But again, Rivers has an ability to attack the basket that you don't often see. He'd be a big improvement over anything the Wolves have right now, so if he's the guy on the board when that hypothetical pick comes up, then take him.

5a. Harrison Barnes - G/F UNC

Ok, now before everyone riots, let's take a step back and reassess Barnes. Is he the super athlete he was hyped as coming in as a freshman? No. But it's increasingly looking like that isn't going to matter.

Barnes has obviously put in work, because he fixed the flaw everyone got on him for last season: scoring efficiency. Last year he was dismal. This year, he's been elite. His FG% is up 6% (42 to 48) and his 3pt% is up almost 10%, to 44%. He's also displaying a fairly effective post game (which is why I rank him ever so slightly ahead of option 5b) He's cut down his three point attempts in favor of getting to the line more often, and has shown much more defensive awareness.

He's not the next Kobe, and that initial expectation will always dismiss him in some people's minds. But with his size and improved shooting touch, he could easily be a Luol Deng/Paul Pierce, and I'd gladly take that on this team.

5b. Michael Kidd-Gilchrist - SF Kentucky

Just to address it up front, there are two small reasons why I'd take Barnes over Gilchrist. One is Barnes has more of a post game. The other is Barnes can play both the 2 and 3. Gilchrist is strictly a 3.

That said, the rest is basically a wash between the two. Ironically, I think Gilchrist will be hurt by the same thing that hurt Barnes: expectations. MKG is not an elite athlete. He's not a Gerald Wallace. He's not Rudy Gay. Nor is he super-versatile, like a Shawn Marion or Tayshaun Prince.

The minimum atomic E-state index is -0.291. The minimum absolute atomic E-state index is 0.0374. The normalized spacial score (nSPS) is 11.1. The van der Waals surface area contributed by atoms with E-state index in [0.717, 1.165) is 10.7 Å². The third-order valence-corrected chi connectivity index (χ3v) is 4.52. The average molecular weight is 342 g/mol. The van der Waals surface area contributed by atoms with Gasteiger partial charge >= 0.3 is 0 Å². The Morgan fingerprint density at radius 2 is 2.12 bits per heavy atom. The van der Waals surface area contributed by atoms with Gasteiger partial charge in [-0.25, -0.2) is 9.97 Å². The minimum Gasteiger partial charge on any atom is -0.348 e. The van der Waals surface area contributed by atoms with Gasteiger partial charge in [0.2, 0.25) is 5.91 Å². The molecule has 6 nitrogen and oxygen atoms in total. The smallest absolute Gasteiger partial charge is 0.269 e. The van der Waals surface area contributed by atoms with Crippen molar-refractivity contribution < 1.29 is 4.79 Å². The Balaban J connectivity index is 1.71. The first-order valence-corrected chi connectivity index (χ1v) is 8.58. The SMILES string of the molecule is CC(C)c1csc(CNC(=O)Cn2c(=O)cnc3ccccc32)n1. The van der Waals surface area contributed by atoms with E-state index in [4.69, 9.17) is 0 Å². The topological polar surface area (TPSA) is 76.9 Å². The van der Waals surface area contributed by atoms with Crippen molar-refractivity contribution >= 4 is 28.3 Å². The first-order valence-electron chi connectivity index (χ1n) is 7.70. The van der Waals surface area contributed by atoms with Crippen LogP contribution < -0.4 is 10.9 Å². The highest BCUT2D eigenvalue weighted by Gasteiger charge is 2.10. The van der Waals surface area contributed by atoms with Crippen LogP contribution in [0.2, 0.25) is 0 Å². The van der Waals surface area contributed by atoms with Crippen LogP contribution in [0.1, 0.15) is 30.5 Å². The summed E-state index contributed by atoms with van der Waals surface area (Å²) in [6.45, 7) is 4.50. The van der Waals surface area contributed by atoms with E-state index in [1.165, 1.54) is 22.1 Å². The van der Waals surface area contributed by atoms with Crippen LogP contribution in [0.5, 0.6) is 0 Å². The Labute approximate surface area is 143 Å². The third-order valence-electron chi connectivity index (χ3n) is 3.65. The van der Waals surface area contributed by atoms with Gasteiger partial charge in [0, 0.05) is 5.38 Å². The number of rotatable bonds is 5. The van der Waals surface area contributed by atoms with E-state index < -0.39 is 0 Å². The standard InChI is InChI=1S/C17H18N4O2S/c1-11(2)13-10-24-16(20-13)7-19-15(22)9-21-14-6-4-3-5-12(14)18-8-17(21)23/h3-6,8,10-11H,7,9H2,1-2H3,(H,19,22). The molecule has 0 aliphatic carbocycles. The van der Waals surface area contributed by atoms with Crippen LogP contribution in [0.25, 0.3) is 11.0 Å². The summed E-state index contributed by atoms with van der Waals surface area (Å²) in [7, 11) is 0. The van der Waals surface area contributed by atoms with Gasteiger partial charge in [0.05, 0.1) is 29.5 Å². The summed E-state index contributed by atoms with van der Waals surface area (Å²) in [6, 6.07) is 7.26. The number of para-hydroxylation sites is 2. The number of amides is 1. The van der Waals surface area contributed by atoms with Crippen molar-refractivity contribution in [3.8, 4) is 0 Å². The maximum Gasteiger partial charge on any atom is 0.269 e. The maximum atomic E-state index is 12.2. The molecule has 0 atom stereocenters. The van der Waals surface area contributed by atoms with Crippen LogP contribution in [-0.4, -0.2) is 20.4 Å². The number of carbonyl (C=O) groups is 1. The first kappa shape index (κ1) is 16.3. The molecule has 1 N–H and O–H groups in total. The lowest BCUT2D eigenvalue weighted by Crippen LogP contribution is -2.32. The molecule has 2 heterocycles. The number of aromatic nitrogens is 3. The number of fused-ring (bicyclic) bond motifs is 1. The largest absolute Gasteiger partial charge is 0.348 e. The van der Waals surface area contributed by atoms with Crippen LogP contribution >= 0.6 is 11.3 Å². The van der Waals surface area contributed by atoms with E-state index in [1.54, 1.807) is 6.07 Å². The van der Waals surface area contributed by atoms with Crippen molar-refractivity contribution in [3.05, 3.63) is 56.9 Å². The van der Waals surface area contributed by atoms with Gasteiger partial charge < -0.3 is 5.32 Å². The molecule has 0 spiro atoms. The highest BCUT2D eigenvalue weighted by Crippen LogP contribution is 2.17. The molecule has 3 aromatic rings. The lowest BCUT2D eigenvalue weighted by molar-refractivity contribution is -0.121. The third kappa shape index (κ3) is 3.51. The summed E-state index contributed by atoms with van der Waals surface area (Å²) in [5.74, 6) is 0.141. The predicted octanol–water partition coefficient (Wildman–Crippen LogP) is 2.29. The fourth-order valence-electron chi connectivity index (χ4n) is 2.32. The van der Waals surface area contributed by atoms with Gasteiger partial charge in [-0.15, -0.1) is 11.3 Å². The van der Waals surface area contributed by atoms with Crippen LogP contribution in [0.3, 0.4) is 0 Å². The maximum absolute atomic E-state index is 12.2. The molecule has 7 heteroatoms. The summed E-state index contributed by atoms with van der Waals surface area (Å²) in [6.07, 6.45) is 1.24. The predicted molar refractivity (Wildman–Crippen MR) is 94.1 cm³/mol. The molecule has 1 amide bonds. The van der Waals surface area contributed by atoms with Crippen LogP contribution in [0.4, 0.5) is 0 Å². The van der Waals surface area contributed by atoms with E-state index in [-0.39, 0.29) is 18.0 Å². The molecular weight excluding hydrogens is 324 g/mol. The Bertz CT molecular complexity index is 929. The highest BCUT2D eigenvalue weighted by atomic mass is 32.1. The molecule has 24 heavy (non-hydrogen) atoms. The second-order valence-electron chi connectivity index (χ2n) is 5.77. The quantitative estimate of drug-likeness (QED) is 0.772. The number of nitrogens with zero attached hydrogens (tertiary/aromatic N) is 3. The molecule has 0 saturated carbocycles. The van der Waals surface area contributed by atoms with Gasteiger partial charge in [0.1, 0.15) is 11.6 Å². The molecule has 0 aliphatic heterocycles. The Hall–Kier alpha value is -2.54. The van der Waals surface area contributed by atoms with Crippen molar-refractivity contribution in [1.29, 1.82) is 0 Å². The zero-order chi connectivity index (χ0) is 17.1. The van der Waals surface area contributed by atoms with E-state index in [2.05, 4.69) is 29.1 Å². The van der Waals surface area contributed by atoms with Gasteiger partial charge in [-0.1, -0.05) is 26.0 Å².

What Kidd-Gilchrist brings to the table is thorough basketball competency and a high floor. He shoots well, moves the ball well, and rebounds at a very high level. While his average athleticism limits his ceiling, he also has basically no chance of failing as a pro....he's guaranteed to be decent at worst. With his size and rebounding, I'd say we're looking at a Josh Howard type. Not bad at all.

Also worth watching:

Bradley Beal - SG Florida: The mocks like Beal a lot more (and Rivers a lot less) than I do. I guess my biggest concern is his size. He's legitimately small to be an NBA shooting guard. If you're going to stand 6'3" as a 2 guard in the NBA, you've got to be able to attack the hoop in a ridiculous way. Like a Dwyane Wade/Eric Gordon kind of way. I just don't see that working in Beal's favor. That said, he came into college as the top ranked shooting guard recruit, and hasn't done anything to disappoint.

Andre Drummond - C UConn: This dude is the opposite of Beal on the size scale....legitimately huge. 7', 250 lbs, and his wingspan has to be in the 7'3"-7'4" range. He's very raw...the difference in skill level between him and Anthony Davis is night and day. As a prospect, he's a top 5 pick, but for the Wolves, I don't know if I could recommend him. It'll be a few years before he's good, and a lot of his skill overlaps Love. He wouldn't solve the defensive or athletic problems in the frontcourt like Henson would. And he also has a very very troubling complex about the free throw line. Like, to a point where he's begun actively avoiding situations that might send him there. But he's clearly talented. And like they say, you can't teach size.

Quincy Miller - SF Baylor: Miller is an interesting prospect. He has tremendous size and reach, a sweet shooting stroke, and super high skill level. He also has torn an ACL. In terms of frame and potential, I'd much rather draft him than Gilchrist or Barnes. He's scoring on some crazy percentages for a perimeter player, and he's much smoother and more athletic than either of them. But that injury history in concerning, and he's inconsistent. There are nights when he looks like Tracy McGrady before the injuries, and nights when he looks like Tracy McGrady after the injuries, with no real rhyme or reason as to why.